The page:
Any Southerner will tell you that a "mess" of collard greens, braised with onion, pork side meat, red pepper flakes, and a pinch or two of sugar and salt, is utterly divine. (You should add vinegar to this list of ingredients too: either the apple cider kind in the braise or balsamic as a garnish if you're feeling fancy.) Beyond that, this cooking process produces a value-added "by product" called pot liquor which is an absolute superfood, containing in its umami deliciousness an amazing concentration of nutrients, minerals, and vitamins. But the most important step in making collard greens -- no matter which recipe you prefer -- is cleaning them properly. If this part is not done correctly, your holiday dish will be fatally flawed.
Collards, like all robust greens, need a good soak and a careful rinse. That's because freshly-picked collard greens -- especially those that are commercially grown -- can be wearing all kinds of unappetizing things, from dirt to insects to pesticide residue. It's vital to remove these contaminants from the collards before stemming, chopping, and putting them in the pot. You'll be happy to know that the bulk of time needed for accomplishing this cleansing task mostly involves leaving the collards alone during their spa time.
The Right Way To Clean Collards
Every reputable source (as well as generational experience) counsels you to soak the greens in water for at least 10 minutes, preferably 15. You can do this in a bowl, but it's better done in the sink filled with clean, cold water (hot water will wilt the greens prematurely). It's preferable to use the sink because the sand and silt washed from the leaves will sink to the bottom, and you'll want several inches of room for them to get clear of the produce. For this reason, pluck the collards out of the soak with your hands prior to draining the sink. As you do this, rinse each leaf individually to make sure all the dirt and debris have been removed.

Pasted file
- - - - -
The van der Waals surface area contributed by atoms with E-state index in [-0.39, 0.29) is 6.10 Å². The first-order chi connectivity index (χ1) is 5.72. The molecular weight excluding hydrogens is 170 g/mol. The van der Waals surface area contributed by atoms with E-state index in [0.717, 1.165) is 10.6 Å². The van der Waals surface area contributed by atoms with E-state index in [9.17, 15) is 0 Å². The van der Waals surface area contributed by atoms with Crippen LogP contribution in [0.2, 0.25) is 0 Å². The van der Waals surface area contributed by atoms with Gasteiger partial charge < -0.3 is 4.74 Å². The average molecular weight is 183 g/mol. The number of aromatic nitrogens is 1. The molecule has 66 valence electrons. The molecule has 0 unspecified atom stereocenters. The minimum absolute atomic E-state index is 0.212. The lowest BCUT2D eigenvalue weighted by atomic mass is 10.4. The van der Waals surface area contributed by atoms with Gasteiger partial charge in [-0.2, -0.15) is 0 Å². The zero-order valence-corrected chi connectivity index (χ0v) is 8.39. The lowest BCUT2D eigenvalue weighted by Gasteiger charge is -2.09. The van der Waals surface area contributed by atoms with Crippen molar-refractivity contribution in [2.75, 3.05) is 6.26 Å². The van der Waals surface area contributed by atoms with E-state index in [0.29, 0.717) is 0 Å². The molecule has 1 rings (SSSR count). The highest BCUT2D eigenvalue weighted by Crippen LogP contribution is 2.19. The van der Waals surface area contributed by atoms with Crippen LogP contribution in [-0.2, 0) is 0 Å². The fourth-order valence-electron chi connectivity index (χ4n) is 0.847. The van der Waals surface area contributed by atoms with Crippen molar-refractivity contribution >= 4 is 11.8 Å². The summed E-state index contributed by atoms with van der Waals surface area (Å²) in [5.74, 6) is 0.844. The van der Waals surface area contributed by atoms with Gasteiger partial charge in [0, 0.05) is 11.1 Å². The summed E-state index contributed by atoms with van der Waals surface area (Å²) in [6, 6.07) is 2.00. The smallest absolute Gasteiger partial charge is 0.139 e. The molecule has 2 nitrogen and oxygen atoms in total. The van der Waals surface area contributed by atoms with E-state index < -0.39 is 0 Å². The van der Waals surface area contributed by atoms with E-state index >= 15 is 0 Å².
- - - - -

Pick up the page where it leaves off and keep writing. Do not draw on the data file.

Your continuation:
Some people swear by adding a little salt to the soak -- and it has been shown that a salt scrub does help remove dirt. Others clean their collards with vinegar, but you can save that for the dish itself. Whatever you do, never, ever use dish soap or laundry detergent to clean your collards. The slightest residue of that stuff can make you sick. Also: yuck.
Choosing The Best Collard Greens
If you're going to go to all the (necessary) trouble of cleaning collard greens, it's best to know how to choose them wisely when buying them in the first place. The general rule of thumb to use is if they look good, they'll taste good. This means finding collards that are fresh and uniformly green. If you come across a bunch of collard greens that are yellowed or spotted, pass them by -- and this goes double for ones that are wilted or (ugh) slimy. You deserve good things.
So, now you know how to buy collard greens as well as how to clean them. How they're prepared is up to you. When cooked correctly, collards have a comforting, earthy taste and fulsome softness -- ideal for a holiday table laden with roast meats and sweet potato soufflés. Collards are delicious cooked in the Southern style with bacon, or in the fragrant Ethiopian collard greens recipe, or in consort with other leafy friends like mustard and turnip greens, spinach, and beet tops in dishes like the Creole delicacy gumbo z'herbes.
Read the original article on Daily Meal.